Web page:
Waianae Land Trust Applies for Clean Water & Natural Lands Grant

NOTE: the site visit description is for a different group seeking City funds, not the Waianae Land Trust.

Kudos to Shelly Freitas and Louella Kohler of the Waianae Land Trust, who recently applied for a grant from the City’s Clean Water & Natural Lands fund to create educational programs based on the ahupua`a model on the Wai`anae Coast. Good luck on achieving this excellent goal! For information about this program, visit: http://www.honolulu.gov/council/cbc/cwnl.htm. Here is some information from the City regarding the project:

Site Visits of
The Clean Water and Natural Lands Commission
October 26, 2009
Commission Members: Kevin Chang, Dr. Hans Krock, Dr. Benton Kealii Pang
Others: Teri Wright (OHA intern for Kevin Chang)

12:00 pm – Siobahn Corp. Wai‘anae Valley parcel

Commissioners met with Leah Caldwell, applicant and Nancy Yamachi, real estate
agent for the property owner. The property is approximately 100 yards from the
Wai‘anae convenience center, a drop off area for refuse and recycling for the residents and borders the old Mountain View Dairy property.

The property is also bordered by a stream that has been channelized by the City and County since the 1950’s. Dr. Krock believes that the stream would have flooded the property prior to the earthen berm and cement channelization. Ms. Caldwell (no relation to Kirk Caldwell) took us to the central 2 portion of the parcel which, according to Dr. Pang, has all the indications of being a wetland (wet soils, and California grass).

A majority of the vegetation is kiawe trees, koa haole shrubs, and buffle grass. There was no indication of native plant species in the area as indicated in the proposal, and Ms. Caldwell apologized for the misidentifications of those plants. The vegetation is not any different from 90% of the vegetation in Wai‘anae Valley. Four endangered Hawaiian stilts were observed in the channelized stream adjacent to the property.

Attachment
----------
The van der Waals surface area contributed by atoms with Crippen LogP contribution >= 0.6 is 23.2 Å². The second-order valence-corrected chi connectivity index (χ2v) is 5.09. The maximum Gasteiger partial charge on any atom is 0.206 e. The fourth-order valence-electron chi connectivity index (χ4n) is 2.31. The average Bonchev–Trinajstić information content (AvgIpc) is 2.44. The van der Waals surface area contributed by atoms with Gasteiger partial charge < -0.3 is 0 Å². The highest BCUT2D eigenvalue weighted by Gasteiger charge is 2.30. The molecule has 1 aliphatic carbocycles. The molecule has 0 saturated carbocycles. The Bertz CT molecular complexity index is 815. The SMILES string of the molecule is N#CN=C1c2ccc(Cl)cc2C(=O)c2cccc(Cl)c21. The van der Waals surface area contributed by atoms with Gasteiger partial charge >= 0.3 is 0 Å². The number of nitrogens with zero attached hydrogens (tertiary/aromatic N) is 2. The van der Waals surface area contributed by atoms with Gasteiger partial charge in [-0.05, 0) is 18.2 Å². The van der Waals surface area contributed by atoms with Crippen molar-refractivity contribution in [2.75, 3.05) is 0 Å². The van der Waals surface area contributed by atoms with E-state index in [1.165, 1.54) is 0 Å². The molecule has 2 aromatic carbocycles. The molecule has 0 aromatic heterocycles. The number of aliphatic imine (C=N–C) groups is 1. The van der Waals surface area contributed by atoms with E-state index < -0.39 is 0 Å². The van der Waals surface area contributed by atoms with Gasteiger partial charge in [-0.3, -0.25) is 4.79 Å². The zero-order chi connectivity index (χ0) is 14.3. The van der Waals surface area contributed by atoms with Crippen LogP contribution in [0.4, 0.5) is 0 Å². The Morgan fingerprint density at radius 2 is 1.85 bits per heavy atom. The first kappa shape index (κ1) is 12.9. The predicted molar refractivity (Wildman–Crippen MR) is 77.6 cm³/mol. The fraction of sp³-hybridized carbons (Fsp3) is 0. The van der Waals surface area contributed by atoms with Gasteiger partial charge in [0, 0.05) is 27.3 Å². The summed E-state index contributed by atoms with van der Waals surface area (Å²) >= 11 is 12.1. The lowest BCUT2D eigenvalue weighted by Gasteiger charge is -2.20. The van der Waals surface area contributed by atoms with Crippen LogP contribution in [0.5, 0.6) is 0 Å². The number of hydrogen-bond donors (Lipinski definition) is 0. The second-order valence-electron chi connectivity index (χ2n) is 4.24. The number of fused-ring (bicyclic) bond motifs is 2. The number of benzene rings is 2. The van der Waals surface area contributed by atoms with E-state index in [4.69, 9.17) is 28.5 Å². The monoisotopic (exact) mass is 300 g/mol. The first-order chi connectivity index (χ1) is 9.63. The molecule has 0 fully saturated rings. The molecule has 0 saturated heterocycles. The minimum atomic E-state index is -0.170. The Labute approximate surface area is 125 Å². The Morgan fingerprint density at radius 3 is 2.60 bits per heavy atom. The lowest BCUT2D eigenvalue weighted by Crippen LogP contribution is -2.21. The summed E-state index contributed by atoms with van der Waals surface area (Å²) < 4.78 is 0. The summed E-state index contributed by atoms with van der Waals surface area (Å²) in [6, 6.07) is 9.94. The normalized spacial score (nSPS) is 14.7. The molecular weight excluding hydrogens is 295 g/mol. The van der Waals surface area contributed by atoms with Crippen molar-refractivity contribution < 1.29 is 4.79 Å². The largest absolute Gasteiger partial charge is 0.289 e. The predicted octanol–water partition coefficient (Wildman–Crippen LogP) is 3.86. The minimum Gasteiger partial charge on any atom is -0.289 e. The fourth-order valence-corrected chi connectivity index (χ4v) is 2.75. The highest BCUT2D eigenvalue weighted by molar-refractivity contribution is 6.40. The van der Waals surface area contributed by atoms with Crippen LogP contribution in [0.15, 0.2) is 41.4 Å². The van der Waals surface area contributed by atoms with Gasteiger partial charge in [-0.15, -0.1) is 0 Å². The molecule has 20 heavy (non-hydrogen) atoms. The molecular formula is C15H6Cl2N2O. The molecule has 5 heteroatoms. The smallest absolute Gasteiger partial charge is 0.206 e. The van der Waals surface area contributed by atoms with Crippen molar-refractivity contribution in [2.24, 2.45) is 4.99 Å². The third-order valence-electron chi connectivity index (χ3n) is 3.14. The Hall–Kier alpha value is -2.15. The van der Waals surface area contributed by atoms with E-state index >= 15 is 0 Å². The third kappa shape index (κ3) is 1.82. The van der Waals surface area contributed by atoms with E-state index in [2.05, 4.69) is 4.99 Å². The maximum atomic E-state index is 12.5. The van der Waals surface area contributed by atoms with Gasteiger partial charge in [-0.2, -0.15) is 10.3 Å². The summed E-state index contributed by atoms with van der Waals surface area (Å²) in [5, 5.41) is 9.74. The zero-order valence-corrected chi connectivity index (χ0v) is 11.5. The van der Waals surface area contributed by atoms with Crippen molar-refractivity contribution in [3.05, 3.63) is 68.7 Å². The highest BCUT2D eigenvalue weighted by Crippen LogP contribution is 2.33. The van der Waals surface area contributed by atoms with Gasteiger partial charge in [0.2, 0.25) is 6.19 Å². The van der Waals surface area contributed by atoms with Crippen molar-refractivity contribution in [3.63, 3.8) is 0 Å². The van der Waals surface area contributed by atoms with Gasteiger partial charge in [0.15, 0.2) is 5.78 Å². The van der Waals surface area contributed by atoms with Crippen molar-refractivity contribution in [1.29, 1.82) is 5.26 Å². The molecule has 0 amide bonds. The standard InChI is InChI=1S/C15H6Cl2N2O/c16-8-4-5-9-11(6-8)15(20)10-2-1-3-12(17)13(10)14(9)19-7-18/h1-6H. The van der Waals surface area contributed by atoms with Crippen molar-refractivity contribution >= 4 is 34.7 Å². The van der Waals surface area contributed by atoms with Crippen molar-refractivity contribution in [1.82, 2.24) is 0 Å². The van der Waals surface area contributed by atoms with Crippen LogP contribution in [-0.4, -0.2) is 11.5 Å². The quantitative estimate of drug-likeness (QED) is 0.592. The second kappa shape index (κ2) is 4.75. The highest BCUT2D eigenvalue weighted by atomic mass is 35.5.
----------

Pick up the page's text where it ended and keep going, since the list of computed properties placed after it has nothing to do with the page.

The parcel is next to an agricultural farm and bordered by three elephone/electrical poles.

Ms. Caldwell has plans to plant Neem, a medicinal tree from India, in the area and keep the non-native forest intact. She plans to get assistance from the University of Hawai‘i for growing Neem (eg., College of Tropical Agriculture and Human Resources) and community outreach (eg., Center for Hawaiian Studies). Ms. Caldwell is a Physics student at the University of Hawai‘i and sees this area as vitally important to the education of Neem for Hawai‘i. She has not yet made contact with community members in the Wai‘anae community, but Dr. Pang offered to put her in contact with Dr. Bruce Koebele of Ka‘ala Farms, Inc. who is currently restoring a dry forest in the back of Wai‘anae Valley.

She planned to do more outreach if she received financial support for the project and is currently running the project by herself.

At the upcoming public meeting, Ms. Caldwell was told to provide more information to
the commission on any historic properties or burials on the property- she indicated a
possible burial on the property, information on environmental contaminants on the
property, and community support from residents in Wai‘anae.

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